“Oh, Damn it, Donna….what the…” Her father resisted the urge to complete the sentence and just scowled, which would have been painful enough. She looked at her mother and saw that she, too, had been crying. The woman’s face was streaked and her eyes were red. She shook her head in apology mostly, but also as a silent but emphatic prayer that this time would be different. Her parents walked slowly up to the bench and stood quietly. Aldo turned to his partner.

“Hey, Jack…the kid has the same name as you.” He began to laugh until he turned back to the family and saw that the girl was still sitting with her head down. The parents had made no effort to embrace the girl even though she had begun to shiver again.

“Oh, fuck…this can’t be good.” Jack looked back at his partner and Aldo nodded reluctantly. But the scene changed. The father knelt down on one knee and lifted the girl’s chin, revealing a very sad face; a scared face….a face that displayed an almost hopeless countenance. She went to cast her vision down again, but the man’s hand remained firm. He spoke.

“Your mom and I….” He began, but faltered a bit as he struggled for the next few words. His wife put her hand on his shoulder.

“Go ahead, John…”

Her encouragement seemed to come from a place of knowing how difficult it was; not only for the daughter but for the father as well. The man’s face seemed to reflect the girl’s feeling of hopelessness, but his kind smile and gentle rub of the girl’s chin with his thumb indicated an unfamiliar acceptance.

“Tell Jackie what you told me…. Jackie needs to know why you were upset, okay, honey?” He looked up at his wife and she put her hand to her mouth to stifle a sob; unnecessary since her cry was born of relief, at the tears streaming from her husband’s eyes.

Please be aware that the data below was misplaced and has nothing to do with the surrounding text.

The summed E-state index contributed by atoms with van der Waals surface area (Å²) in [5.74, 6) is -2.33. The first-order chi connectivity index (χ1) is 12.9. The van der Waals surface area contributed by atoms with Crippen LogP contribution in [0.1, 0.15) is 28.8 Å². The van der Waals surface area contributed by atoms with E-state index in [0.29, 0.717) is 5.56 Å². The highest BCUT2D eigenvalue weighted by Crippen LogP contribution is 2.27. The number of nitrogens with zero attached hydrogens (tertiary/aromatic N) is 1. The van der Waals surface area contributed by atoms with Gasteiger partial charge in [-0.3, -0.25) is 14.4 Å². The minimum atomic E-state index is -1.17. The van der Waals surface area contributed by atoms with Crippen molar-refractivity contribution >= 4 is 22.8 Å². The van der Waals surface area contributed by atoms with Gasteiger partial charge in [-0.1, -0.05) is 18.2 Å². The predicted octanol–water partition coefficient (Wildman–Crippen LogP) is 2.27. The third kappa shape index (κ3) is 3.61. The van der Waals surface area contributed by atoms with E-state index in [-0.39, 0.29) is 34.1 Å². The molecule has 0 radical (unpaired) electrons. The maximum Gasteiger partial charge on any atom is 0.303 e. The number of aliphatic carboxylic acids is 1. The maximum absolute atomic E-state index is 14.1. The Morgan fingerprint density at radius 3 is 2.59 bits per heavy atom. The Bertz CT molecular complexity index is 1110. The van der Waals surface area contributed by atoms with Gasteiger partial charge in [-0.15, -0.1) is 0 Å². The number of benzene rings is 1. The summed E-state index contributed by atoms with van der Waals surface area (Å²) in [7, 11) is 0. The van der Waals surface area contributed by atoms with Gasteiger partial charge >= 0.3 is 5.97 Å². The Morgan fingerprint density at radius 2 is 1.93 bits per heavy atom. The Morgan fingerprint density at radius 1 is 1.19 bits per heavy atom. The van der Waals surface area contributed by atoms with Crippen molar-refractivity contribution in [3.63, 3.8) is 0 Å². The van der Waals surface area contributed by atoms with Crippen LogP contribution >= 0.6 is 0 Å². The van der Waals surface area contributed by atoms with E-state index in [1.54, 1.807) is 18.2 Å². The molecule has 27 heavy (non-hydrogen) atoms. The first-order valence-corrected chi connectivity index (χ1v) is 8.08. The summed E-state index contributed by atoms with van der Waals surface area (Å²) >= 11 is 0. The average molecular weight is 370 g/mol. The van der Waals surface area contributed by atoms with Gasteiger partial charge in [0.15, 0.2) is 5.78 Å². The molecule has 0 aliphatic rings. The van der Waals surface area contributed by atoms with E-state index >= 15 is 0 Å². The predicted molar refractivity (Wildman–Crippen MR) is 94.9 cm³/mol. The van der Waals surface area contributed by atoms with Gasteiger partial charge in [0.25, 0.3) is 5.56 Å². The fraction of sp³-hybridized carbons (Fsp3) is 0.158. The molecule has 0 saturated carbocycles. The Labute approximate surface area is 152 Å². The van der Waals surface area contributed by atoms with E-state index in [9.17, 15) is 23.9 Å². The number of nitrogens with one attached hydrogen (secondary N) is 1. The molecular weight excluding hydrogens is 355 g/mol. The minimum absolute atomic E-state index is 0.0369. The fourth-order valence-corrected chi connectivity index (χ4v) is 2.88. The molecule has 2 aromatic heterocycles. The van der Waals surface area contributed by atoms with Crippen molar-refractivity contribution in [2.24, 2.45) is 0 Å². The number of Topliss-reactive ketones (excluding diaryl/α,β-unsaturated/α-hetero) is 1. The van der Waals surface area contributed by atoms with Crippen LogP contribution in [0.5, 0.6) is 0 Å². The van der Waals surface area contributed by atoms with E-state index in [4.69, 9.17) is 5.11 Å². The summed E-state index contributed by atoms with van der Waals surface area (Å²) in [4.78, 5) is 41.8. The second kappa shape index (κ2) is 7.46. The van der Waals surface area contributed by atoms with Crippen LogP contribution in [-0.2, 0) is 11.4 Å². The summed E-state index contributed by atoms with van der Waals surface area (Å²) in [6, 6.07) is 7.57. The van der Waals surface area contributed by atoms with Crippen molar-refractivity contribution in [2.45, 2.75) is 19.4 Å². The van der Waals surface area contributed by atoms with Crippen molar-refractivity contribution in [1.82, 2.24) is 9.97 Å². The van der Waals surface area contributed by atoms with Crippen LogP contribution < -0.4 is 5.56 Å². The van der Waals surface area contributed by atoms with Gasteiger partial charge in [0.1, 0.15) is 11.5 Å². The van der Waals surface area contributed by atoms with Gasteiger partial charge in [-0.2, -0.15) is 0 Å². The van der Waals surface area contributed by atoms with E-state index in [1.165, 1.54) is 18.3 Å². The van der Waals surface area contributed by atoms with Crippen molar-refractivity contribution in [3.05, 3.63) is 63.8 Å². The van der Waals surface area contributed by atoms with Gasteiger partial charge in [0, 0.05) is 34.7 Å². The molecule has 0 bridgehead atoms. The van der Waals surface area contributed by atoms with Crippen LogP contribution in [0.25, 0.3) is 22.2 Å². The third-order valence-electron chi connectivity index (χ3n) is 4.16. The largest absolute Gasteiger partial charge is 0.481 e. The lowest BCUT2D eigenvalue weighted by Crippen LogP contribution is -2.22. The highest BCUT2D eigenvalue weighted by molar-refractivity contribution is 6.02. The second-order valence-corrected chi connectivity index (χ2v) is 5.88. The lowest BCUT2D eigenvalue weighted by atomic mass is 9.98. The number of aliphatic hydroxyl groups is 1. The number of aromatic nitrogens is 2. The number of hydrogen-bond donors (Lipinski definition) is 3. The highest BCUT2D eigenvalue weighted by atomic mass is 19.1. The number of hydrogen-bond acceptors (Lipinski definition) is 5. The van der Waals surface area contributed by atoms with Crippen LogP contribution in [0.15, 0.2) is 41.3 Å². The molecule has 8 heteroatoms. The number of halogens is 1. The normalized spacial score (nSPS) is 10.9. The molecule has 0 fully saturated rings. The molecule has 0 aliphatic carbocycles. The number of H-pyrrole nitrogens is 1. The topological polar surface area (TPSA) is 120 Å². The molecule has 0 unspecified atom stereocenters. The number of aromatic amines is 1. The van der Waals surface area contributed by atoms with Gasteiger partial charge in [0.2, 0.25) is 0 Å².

“Jack….Jackie? I’m so sorry. I thought…. You know….” Jackie, of course, didn’t know, but the look on her father’s face gave her all the understanding she needed. The look that said ‘I’m so sorry,’ even if he couldn’t speak the many reasons why at that moment. He bit his lip.

“Daddy wants to…” Donna went to continue, but he squeezed her hand as if to say, ‘I can do this.’

“Listen, Jack….Jackie? “

He repeated the verbal misstep. At the second mention of her name, the girl seemed to perk up and she looked into her father’s eyes, seeing the love he had likely wanted to express all along but failed so miserably in the attempt. She bit her lip, mirroring her father’s expression; one of the few ‘traits’ he had passed along to his youngest child. Baseball and hockey had gone by the wayside; a sad disappointment or maybe a supreme failure on his part, but really just the same as if he had brown hair and she had blonde. She loved music just like her father, even if some of it was a bit old-fashioned for him. And she loved dogs; so much so that she wanted to be a veterinarian just like him. But not everything passed from father to child; which is as it should be.

“I don’t know what to say other than that I love you, okay?” Of course it was okay; at least it would be, and soon at that. He put his own head down until he felt the gentle tug against his chin.

“I love you, too, Daddy.”

The girl smiled through her own tears. So much distance traversed in mere moments as sad fears and frustrated hope gave way to acceptance and finally... unconditional love. The man looked at his youngest child. His third child…his only son, in fact, which was ironic, poetic, and wonderfully appropriate as the father let go and embraced his son for the last time while acknowledging, welcoming and rejoicing in the girl that John Allan Porter, Jr. had become. Rather the daughter that Jackie Alyn Porter had always been.

Yet in thy dark streets shineth
the everlasting light;
the hopes and fears of all the years
are met in thee tonight.

O Little Town of Bethlehem
Traditional Christmas Carol
Words by Philip Brooks
Music by Lewis Redner
Performed by Rebecca St. James

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This story is 1481 words long.